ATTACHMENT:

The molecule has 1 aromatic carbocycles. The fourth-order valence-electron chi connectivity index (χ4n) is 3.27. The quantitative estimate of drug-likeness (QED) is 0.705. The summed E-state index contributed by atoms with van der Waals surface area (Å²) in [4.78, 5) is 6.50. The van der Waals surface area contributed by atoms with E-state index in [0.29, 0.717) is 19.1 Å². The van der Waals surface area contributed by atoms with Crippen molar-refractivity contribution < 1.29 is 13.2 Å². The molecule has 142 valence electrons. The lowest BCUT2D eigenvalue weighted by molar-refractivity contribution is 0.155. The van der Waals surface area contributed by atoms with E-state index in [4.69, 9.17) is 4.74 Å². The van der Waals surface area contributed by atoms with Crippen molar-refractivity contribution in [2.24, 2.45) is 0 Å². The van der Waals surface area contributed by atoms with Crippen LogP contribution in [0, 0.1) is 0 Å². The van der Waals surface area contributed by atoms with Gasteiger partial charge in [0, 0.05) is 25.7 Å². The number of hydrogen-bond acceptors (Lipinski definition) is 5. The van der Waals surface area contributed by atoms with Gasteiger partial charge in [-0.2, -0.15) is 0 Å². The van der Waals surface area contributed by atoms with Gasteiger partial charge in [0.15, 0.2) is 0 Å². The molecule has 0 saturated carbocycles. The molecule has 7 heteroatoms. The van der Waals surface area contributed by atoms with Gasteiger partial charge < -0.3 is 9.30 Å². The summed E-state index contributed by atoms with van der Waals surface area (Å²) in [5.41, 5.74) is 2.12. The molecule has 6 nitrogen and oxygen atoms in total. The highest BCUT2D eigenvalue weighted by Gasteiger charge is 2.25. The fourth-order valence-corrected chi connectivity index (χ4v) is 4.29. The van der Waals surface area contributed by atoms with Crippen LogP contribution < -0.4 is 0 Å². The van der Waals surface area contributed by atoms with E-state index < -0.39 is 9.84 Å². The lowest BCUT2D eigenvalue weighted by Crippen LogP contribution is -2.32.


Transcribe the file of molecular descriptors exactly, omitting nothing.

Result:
The molecule has 1 aromatic carbocycles. The fourth-order valence-electron chi connectivity index (χ4n) is 3.27. The quantitative estimate of drug-likeness (QED) is 0.705. The summed E-state index contributed by atoms with van der Waals surface area (Å²) in [4.78, 5) is 6.50. The van der Waals surface area contributed by atoms with E-state index in [0.29, 0.717) is 19.1 Å². The van der Waals surface area contributed by atoms with Crippen molar-refractivity contribution < 1.29 is 13.2 Å². The molecule has 142 valence electrons. The lowest BCUT2D eigenvalue weighted by molar-refractivity contribution is 0.155. The van der Waals surface area contributed by atoms with E-state index in [4.69, 9.17) is 4.74 Å². The van der Waals surface area contributed by atoms with Crippen molar-refractivity contribution in [2.24, 2.45) is 0 Å². The van der Waals surface area contributed by atoms with Crippen LogP contribution in [0, 0.1) is 0 Å². The van der Waals surface area contributed by atoms with Gasteiger partial charge in [0, 0.05) is 25.7 Å². The number of hydrogen-bond acceptors (Lipinski definition) is 5. The van der Waals surface area contributed by atoms with Gasteiger partial charge in [-0.2, -0.15) is 0 Å². The van der Waals surface area contributed by atoms with Gasteiger partial charge in [0.15, 0.2) is 0 Å². The molecule has 0 saturated carbocycles. The molecule has 7 heteroatoms. The van der Waals surface area contributed by atoms with Gasteiger partial charge < -0.3 is 9.30 Å². The summed E-state index contributed by atoms with van der Waals surface area (Å²) in [5.41, 5.74) is 2.12. The molecule has 6 nitrogen and oxygen atoms in total. The highest BCUT2D eigenvalue weighted by Gasteiger charge is 2.25. The fourth-order valence-corrected chi connectivity index (χ4v) is 4.29. The van der Waals surface area contributed by atoms with Crippen LogP contribution < -0.4 is 0 Å². The van der Waals surface area contributed by atoms with E-state index < -0.39 is 9.84 Å². The lowest BCUT2D eigenvalue weighted by Crippen LogP contribution is -2.32.